When John McCain talks about healthcare on the campaign trail, he often
challenges people who point to Canada’s universal healthcare system as
preferable to the U.S. system to “ask the Canadians how much they like
That’s a fair challenge.
After all, we all know of Canadians who cross the border to get a procedure or a test – just like the U.S. citizens who cross the border to get pharmaceuticals at controlled prices.
This sounded like an occasion for some serious primary research into the public impact of universal health care, preferably over a mug of Dark266 at Cameron’s Brewery in Oakville, Ontario (“Beer brewed by a connoisseur, instead of an accountant”). I was already looking up tickets on Kayak.com when, unfortunately, I remembered that someone had already asked the Canadians, and I already have the answers right here.
According to the Commonwealth Fund International Health Policy Survey released in July, 14% of Canadians believe that their system should be rebuilt completely. Looks pretty damning until you look at the next line over – 33% of people in the U.S. have that thought about our system, more than twice the proportion. If you ask the physicians, only 3% of Canadian docs think that the system needs to be rebuilt completely, as opposed to 16% of U.S. docs, more than five times the proportion. Despite their problems and complaints, Canadians like their system far better than U.S. citizens like theirs.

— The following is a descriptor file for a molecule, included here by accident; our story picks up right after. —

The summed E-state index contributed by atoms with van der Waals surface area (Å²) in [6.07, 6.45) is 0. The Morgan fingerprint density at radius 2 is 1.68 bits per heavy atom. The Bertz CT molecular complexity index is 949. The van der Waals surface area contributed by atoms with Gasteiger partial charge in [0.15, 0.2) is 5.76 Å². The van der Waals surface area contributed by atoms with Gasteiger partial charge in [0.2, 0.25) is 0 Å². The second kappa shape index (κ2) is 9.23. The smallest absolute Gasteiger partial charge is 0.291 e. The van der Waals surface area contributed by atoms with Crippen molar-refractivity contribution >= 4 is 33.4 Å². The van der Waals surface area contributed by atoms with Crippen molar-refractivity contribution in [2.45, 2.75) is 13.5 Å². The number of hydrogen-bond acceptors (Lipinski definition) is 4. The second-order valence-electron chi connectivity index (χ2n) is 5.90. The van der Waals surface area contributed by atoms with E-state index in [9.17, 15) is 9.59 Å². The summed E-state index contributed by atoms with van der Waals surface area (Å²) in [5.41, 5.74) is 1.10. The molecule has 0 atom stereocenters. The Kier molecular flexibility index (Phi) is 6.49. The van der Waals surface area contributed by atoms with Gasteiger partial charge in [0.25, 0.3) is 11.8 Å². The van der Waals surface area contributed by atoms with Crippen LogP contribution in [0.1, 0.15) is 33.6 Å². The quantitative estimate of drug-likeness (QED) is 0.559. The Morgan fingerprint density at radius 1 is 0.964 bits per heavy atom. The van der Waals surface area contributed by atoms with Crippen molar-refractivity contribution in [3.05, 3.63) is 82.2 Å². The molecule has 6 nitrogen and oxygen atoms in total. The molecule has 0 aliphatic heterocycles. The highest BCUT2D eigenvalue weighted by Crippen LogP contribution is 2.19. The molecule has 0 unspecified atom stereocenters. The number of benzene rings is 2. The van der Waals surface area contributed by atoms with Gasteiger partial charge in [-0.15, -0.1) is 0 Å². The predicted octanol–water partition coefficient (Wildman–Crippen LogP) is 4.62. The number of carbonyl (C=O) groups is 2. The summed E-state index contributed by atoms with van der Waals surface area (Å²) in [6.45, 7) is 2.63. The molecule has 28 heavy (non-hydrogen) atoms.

Oh, and there is this detail: in 2004, the CBC conducted an elaborate two stage poll via phone, email, web site, and postal letters, to determine who Canadians believed to be “the greatest Canadian of all time.” The winner? Tommy Douglas, the Saskatchewan Premier who led the first socialist government in North America and introduced universal public healthcare to Canada.
So I guess they kind of like it.